Making Peace with Unmet Goals

Pretty much all personal projects screeched to a halt in November, including this blog and my book. I started a new full-time job. I found out I was pregnant (it’s a girl, due mid-July!), and have been trying to get my life in order since.

To wit, here is how I lived up to my 2012 goals:

  • Writing: Complete a first draft of my YA fantasy. Didn’t happen; only have about 1/3 of a draft finished.
  • Reading: 30 books read. Managed to read 25, so that’s something.

So didn’t really meet either of these. And there wasn’t much bookmaking (or crafting in general) to speak of in 2012, either.

But I’ve made peace with it. I accomplished a small amount, compared to what I’d hoped to, but I still made progress. I have a third of a book written! Over 35,000 words! It’s so much further than I’ve ever been before. And I read 25 books last year, which is probably more than I would’ve read without having set a goal. Besides, I did other awesome things. I found a job that’s fulfilling, that I enjoy going to each day. I am preparing for the start of my family.

For 2013, I’ve decided not to set goals. I will work on things as a feel motivated or inspired, and as I have time. I’m going to take life as it comes. I want to continue to work towards my goals of complete my book and reading more, but I’m not putting numbers or deadlines on it. Good things take time, and sometimes have to take a backseat to better or more important things.

To Love About L.A.: Great Comedy

Chris is a huge comedy fan, and over the course of our romance he’s slowly been weaning me onto standup comedians that are my kind of humor. I’ve really come to love comedians like Demetri Martin, Mitch Hedberg, Patton Oswalt, and Dan Cummins.

As the entertainment capital of the world, there are no shortage of shows in Los Angeles. A few weeks ago, we got to see my favoritest comedian extraordinaire, Maria Bamford. You might recognize her from those hilarious Target Christmas ads.

Here’s one of my favorite jokes from her set — about how sure, cooking is easy! But not easier than not cooking.

I love comedy because it gives us a new way of looking at life.

Maria Bamford gets me crying with laughter, but what I really admire about her is that her comedy has such a strong voice and point of view. She talks a lot about dealing with family, and living with anxiety, depression and OCD — and not only makes these topics funny, but also more relatable to the audience. She brings her own perspective and isn’t afraid to share it. She’s subtle, never preachy, but she still has something important to say. I love that about her, and I hope to bring a little more of that into my creative endeavors.

Who are you favorite comedians? How about writers or creators with a voice you love?

Are You in for NaNoWriMo 2012?

NaNoWriMo 2012

I want to know!

I haven’t been planning on it — I really need to finish my current project before starting work on the next. Plus, my two and only attempts at Nation Novel Writing Month (NaNoWriMo) have failed miserably.

But I’ve been thinking of doing a pseudo-NaNo to slather on the word count along with other somewhat insane writers.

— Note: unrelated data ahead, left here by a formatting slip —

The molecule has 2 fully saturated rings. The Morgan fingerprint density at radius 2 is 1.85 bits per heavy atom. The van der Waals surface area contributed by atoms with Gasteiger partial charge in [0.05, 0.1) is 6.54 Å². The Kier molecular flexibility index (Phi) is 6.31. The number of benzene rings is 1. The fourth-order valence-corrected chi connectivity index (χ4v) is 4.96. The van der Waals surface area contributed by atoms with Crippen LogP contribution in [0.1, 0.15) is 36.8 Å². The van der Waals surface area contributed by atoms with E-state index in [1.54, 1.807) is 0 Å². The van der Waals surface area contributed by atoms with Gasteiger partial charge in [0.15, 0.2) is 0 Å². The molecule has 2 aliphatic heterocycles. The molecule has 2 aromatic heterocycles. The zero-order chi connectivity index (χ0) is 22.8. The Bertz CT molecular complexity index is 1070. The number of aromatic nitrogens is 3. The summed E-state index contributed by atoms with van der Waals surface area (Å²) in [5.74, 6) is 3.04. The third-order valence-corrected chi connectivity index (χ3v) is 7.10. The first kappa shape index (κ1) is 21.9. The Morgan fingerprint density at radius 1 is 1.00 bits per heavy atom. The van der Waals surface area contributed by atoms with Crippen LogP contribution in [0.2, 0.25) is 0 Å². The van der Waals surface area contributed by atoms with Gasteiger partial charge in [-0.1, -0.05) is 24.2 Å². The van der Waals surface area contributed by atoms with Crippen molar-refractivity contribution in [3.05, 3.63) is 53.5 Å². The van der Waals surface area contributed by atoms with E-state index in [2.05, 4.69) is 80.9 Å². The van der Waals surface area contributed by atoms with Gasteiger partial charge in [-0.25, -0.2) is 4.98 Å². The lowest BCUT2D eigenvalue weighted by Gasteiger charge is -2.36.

Did you know —

there are some crazy people out there (you know who you are — glare) who consistently add anywhere from a 1,000-3,000 words to their WIP a day. A DAY. I’ve said it before, but I’ll say it again: I hate people who can finish a 60,000+ words manuscript in 4 months. But I also secretly love them because they are proof it is possible!

I recognize that this breakneck pace isn’t for everyone, but is definitely doable for me in my current situation. As a person currently between jobs (cough), I really have no excuse for not spending my plethora of extra time hunkering down and really fattening up my manuscript. Add to that the fact that I’ve set a soft deadline for completion at the end of November (a hard deadline for the end of the year), and I realize that I really could/should be doing more.

The minimum daily word count to stay on track for NaNoWriMo is somewhere around 1400 (probably, I’m too lazy to look it up right now), and that’s probably where I should be setting my minimum daily wordcount, anyway. That’s the kind of discipline and habit I want to develop.

So, I think I will join in, unofficially, and commit(ish) to writing 50,000 words in November.

Even though my last two attempts at NaNoWriMo fell ridiculously short of reaching 50K words. Even though I have a mountain of job applications I should probably fill out and send, instead. Even though my house is already messy and neglected as it is.

But even though I was far from succeeding, both times I participated in NaNoWriMo was a great experience, and taught me a lot about how I write. They were great, fun, and infuriating experiences. And, funnily enough, the current project I’m working on had grown from the seed of my first NaNoWriMo attempt in 2010.

So yep. Add 50K words. Write every day. This is happening. In a very unofficial, not-really-NaNoWriMo kind of way.

Who dares to try NaNoWriMo this year?

Are you outlining? Pantsing? Want to share your awesome premise? Comment and let me know! I’d love to be part of your NaNoWriMo support team :)

5 Ways to Make Your Writing & Screen Time More Productive

Typing is the fastest way to write. And computers are pretty obviously necessary for a whole slew of projects. But, it’s hard to keep the momentum going at your 9-5, then to expect to come home and continue slaving away in front of a laptop. But, as aspiring writers, this is often the only writing time we get.

A few months ago, I noticed that I was not using my screen time productively — at all. I’d sit down with every intention of working on my novel or replying to an email I’d been meaning to, only to later realize that an hour had passed and I hadn’t accomplished the task at hand. I decided to shake up my writing routine and try some new things. Here’s what worked for me!

1. Leave your digital workspace clear.